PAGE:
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You wouldn’t drive your child around without a seatbelt, and nor should you travel with your pet without appropriate restraints. A pet seatbelt/harness or a carrier is ideal.

Not only is it risky for your dog in case you have an accident or have to brake sharply, but it’s also dangerous to have a loose dog – especially one that doesn’t sit still – distracting the driver. So having them in the best dog car harness is the safest option for everyone.

9. Pack essentials

Man packing suitcase with dog watching

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Depending on the length of your journey, it’s advisable to have a little travel bag with all your pet essentials for the duration. This will include water and a vessel for drinking out of, any medications, treats, and sufficient food for the journey. However, you should not feed much to pets either before or during the journey as it may make them uncomfortable or cause motion sickness.

Always pack a little extra of everything in case you suffer a breakdown or get caught in a traffic jam. 

10. Assemble pet first-aid kit

Kitten with first aid kit

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Pack a first-aid kit so that you can attend to any cuts and scrapes while you’re out and about. You can buy a ready-made kit with all the essentials, or assemble one yourself.

This should include items such as a tick remover, tweezers, saline and antiseptic solution, pet wrap, bandages, scissors, and an ice pack.

If your pet is on any regular medication, don’t forget to include a sufficient supply.

11. Check the weather forecast

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Are you ready for the weather at your destination? Check the weather forecast and pack accordingly.

If it‘s going to be wet, you may need to take extra towels (the hotel won’t thank you for drying a muddy dog with theirs), a waterproof coat, and a drying robe. Snowy weather might necessitate a warm coat if they are not used to sub-zero temperatures unless you have one of the best dog breeds for cold climates.

Hot weather should make you assess your plans. If you had long walks scheduled in the middle of the day, you may want to move these to dawn and dusk when it’s cooler. Take travel doggy water bottles so that your dog can drink while out and about. You can also take a parasol for shade, and a cooling jacket or mat for pets. Dogs may also benefit from shoes to prevent them from burning their pads on the pavement.

Remember that if the climate at your destination is very different from what your dog or pet is used to, they will need time to acclimatize and should not be thrown into a busy program of activities while they settle in.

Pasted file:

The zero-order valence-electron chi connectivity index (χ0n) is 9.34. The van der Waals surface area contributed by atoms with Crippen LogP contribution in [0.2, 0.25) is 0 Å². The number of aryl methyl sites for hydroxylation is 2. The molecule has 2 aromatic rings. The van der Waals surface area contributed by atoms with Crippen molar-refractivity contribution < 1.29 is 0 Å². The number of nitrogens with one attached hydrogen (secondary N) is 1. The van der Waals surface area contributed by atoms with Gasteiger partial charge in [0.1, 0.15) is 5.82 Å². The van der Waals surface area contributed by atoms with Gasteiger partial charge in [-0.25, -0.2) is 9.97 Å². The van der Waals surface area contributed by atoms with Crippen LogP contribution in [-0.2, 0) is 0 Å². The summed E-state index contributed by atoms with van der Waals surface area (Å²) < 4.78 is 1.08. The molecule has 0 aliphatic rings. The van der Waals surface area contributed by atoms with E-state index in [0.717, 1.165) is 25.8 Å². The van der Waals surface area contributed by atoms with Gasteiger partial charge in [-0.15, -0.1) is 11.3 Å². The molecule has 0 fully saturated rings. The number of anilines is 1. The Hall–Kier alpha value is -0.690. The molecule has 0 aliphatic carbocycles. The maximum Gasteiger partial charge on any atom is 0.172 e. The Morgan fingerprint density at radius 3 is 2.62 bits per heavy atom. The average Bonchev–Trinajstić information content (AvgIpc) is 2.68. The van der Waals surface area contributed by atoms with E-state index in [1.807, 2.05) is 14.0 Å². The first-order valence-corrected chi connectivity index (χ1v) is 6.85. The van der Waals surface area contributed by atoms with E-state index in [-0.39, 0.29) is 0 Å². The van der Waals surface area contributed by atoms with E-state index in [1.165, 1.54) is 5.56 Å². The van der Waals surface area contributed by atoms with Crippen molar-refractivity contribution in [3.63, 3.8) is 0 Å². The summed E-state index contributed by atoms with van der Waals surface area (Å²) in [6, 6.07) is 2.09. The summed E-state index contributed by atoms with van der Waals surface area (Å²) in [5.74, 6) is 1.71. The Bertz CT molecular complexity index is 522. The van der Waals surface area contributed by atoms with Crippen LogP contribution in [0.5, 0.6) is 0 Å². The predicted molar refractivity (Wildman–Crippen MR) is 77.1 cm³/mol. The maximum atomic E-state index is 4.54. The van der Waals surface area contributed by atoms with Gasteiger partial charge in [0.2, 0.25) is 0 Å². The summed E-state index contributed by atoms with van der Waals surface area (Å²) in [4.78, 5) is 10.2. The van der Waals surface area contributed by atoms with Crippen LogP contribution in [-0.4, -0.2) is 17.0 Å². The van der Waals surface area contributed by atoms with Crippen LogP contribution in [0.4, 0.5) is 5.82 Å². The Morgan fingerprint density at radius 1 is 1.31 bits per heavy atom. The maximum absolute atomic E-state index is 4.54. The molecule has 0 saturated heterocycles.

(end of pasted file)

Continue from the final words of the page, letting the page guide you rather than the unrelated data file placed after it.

12. Plan rest breaks

Family giving dog a run near their car during rest break on journey

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If you have a long drive, plan rest breaks where you can stop, let your pet out of its carrier, have a drink, stretch, and go to the bathroom.

Vets typically advise that any trip over four hours should incorporate rest breaks every two to four hours for 15 minutes or so. Younger animals may need to stop more frequently. 

Let’s face it, you’ll probably want to stop too!

13. Research vets at your destination and along the route

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Always prepare for the worst and hope for the best. By doing some research to find out contact details, including out-of-hours, for the nearest recommended vets both at your destination and along the route, you will have peace of mind that if your pet should suffer an injury or illness while you’re on vacation, you know exactly whom to call to get the best possible help. 

Chances are you won’t need it, but not being prepared will add another layer of stress you don’t need if there is an emergency.

You can search a list of veterinary and pet emergency hospitals in the US at the American Animal Hospital Association.

14. Know pet policies on your chosen transport

Woman traveling with dog on bus

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Unless you are planning to travel exclusively by your own car, check the pet policies on all modes of transport you want to use. For example, some taxis allow pets, some don’t. Many will charge an extra fee for cleaning. 

Ferries often allow dogs, but they usually stay in the car on the vehicle deck or have a specific kennel area. 

Airlines have specific regulations depending on whether it is a national or international flight, and so do trains, buses, and trams. Many require the pet to be crated, and some of these vary in rush hour, or according to the size of the pet.

15. Update contact information

Dog identification tag

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Have you checked that your pet’s microchip is correctly linked to your current address? Many owners never change it from the breeder to which it was originally registered. 

Does your dog tag have your current phone number and address? Make sure these are all updated well in advance of your departure date to avoid any last-minute panic (or – at worst – your lost dog not being able to be reunited with you).

16. Research pet-friendly attractions

Mother and daughter running with dog on beach